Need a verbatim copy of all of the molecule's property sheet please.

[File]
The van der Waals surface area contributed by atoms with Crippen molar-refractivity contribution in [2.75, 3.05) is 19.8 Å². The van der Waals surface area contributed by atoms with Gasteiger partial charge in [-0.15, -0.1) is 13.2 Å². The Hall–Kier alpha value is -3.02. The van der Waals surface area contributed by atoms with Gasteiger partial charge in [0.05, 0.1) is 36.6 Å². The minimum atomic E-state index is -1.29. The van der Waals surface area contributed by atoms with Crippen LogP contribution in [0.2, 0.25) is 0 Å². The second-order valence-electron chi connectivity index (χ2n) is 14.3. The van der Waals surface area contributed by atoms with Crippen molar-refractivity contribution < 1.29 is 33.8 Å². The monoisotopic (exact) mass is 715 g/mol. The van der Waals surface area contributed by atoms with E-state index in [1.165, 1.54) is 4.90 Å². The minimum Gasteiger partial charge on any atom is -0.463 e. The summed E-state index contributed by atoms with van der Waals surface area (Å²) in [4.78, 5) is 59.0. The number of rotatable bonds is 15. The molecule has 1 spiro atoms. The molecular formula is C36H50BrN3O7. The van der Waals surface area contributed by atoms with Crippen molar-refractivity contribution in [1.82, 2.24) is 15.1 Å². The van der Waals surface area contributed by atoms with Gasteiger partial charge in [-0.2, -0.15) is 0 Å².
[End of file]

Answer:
The van der Waals surface area contributed by atoms with Crippen molar-refractivity contribution in [2.75, 3.05) is 19.8 Å². The van der Waals surface area contributed by atoms with Gasteiger partial charge in [-0.15, -0.1) is 13.2 Å². The Hall–Kier alpha value is -3.02. The van der Waals surface area contributed by atoms with Gasteiger partial charge in [0.05, 0.1) is 36.6 Å². The minimum atomic E-state index is -1.29. The van der Waals surface area contributed by atoms with Crippen LogP contribution in [0.2, 0.25) is 0 Å². The second-order valence-electron chi connectivity index (χ2n) is 14.3. The van der Waals surface area contributed by atoms with Crippen molar-refractivity contribution < 1.29 is 33.8 Å². The monoisotopic (exact) mass is 715 g/mol. The van der Waals surface area contributed by atoms with E-state index in [1.165, 1.54) is 4.90 Å². The minimum Gasteiger partial charge on any atom is -0.463 e. The summed E-state index contributed by atoms with van der Waals surface area (Å²) in [4.78, 5) is 59.0. The number of rotatable bonds is 15. The molecule has 1 spiro atoms. The molecular formula is C36H50BrN3O7. The van der Waals surface area contributed by atoms with Crippen molar-refractivity contribution in [1.82, 2.24) is 15.1 Å². The van der Waals surface area contributed by atoms with Gasteiger partial charge in [-0.2, -0.15) is 0 Å².